We've researched the project: not a bug, but caused by the use of the in-memory database hsqldb. Thanks for the extensive report!
Some feedback from our investigation:
* We see memory usage growing when testing with hsqldb, but not with postgresql. Reason for this is that hsqldb runs as a library in the mendix runtime, and is a in-memory database, meaning all data created in hsqldb is stored in memory.
* Garbage collection is always done at the end of a request, not at the end of a batch commit, or the end of a submicroflow. This has not changed compared to mendix 6, so should not cause the problem. We are however optimizing garbage collection, so starting with mendix 7.15 (planned) memory usage should be better than mendix 6.
* The planned fix for 7.14 as reported by chris addresses a different issue where too much client state was returned to the client at the end of a request. This is however not related to the behavior reported above. We checked the community commons executeAsyncInQueue implementation. This action runs your microflow in a new system context. When a context closed, garbage collection will be executed, so all memory used by the microflow will be cleaned up. We can confirm that this also happens for the project described here.
So to summarize, at this moment we see no memory leak, all memory will be cleaned up at end of the request. We do see a need to increase the number of times garbage collection should be done, and this is being implemented.
@Christiaan, can you validate this, but running your test project on postgresql to see if memory if freed?
The issue described by Chris below is not related. It's also not related to garbage collection of mendix objects. This has not changed between Mendix 6 and 7: garbage collection of Mendix objects is always done at the end of a request. Using submicroflows or batches does not change this behavior (again mx 6 and 7 are the same).
The issue reported by Chris is caused by the fact that all newly created objects were sent to the client, which causes a peak in memory usage at the end of the request. The algorithm to determine what new objects are required by the client will be optimized in mendix 7.14, which solves the issue experienced by Chris.
Seeing as this is a combination of the Mendix runtime and actions from the Community Commons module, I suggest you create a support ticket with this issue and include the test project + steps with it.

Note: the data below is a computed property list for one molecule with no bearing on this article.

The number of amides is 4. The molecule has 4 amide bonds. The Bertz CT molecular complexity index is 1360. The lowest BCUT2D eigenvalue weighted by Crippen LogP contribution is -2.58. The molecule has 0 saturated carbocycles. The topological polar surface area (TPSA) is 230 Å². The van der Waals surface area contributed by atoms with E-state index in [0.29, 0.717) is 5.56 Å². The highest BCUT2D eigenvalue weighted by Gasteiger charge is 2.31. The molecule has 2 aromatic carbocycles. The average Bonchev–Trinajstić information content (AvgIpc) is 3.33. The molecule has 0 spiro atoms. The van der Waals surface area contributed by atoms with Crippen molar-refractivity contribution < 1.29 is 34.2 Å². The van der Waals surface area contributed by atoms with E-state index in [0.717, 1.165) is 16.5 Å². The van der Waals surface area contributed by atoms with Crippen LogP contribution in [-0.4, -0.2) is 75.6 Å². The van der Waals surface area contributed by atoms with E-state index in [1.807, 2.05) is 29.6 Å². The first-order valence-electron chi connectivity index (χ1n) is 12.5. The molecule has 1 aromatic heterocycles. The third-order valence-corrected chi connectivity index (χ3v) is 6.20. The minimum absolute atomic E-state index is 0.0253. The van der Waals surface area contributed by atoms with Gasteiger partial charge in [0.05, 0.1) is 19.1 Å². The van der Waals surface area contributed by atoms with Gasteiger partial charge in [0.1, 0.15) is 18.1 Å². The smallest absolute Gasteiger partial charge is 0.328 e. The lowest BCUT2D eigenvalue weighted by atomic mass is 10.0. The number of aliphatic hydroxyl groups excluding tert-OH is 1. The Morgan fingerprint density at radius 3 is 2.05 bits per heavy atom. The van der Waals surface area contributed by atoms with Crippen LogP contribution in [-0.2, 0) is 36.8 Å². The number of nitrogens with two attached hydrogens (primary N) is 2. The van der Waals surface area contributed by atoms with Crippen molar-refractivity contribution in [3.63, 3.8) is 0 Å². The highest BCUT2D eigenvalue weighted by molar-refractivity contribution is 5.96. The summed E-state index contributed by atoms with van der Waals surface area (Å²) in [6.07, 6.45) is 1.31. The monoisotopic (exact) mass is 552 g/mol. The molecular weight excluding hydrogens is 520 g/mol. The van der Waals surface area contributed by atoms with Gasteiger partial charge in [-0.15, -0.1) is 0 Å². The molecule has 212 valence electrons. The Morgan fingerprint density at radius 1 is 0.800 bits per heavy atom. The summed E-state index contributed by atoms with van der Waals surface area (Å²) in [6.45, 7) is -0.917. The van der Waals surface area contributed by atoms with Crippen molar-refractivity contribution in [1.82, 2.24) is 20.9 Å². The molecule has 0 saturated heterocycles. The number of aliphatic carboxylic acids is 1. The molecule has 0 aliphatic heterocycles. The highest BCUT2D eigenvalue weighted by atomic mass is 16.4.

That way we can try to assess from which part this issue originates and try to fix that.
Edit: And about the Start/End transaction. I believe the Start transaction just creates a nested transaction in that call which you remove at the end, but you still end up with the original transaction (that is not ended). I've done some experimenting with this yesterday as well.
From the Community Commons Documentation:
StartTransaction - Start a transaction, if a transaction is already started for this context, a savepoint will be added.
EndTransaction - Commit the transaction, this will end this transaction or remove a save point from the queue if the transaction is nested.
I suggest you try only adding an 'End transaction' call, without the Start call. This should finish the existing 'top-level' transaction for each separate microflow, and seems to still create a new one automagically for the next microflow call.
This bug is more general and will cause 'GC overhead limit exceeded' bugs in batch and list processing. I reported this bug a couple of weeks ago to Mendix and they admitted that the garbage collection in Mx 7 is changed compared to Mx6.
In short: Garbarge collection is done at the end of the microflow and not during. So all data collected in lists will stay in memory until the microflow is ended and not when the list is cleared or recreated.
Adding endtransactions won't help.
My intermediate solution is to use good old 'executeMicroflowInBatches'
Question: How many of you process more than 50.000 objects in a microflow? Here at FlowFabric we have at least 20 projects.
This post is really important even someone read this after 4 years.
Thanks for shairing all steps very detailed.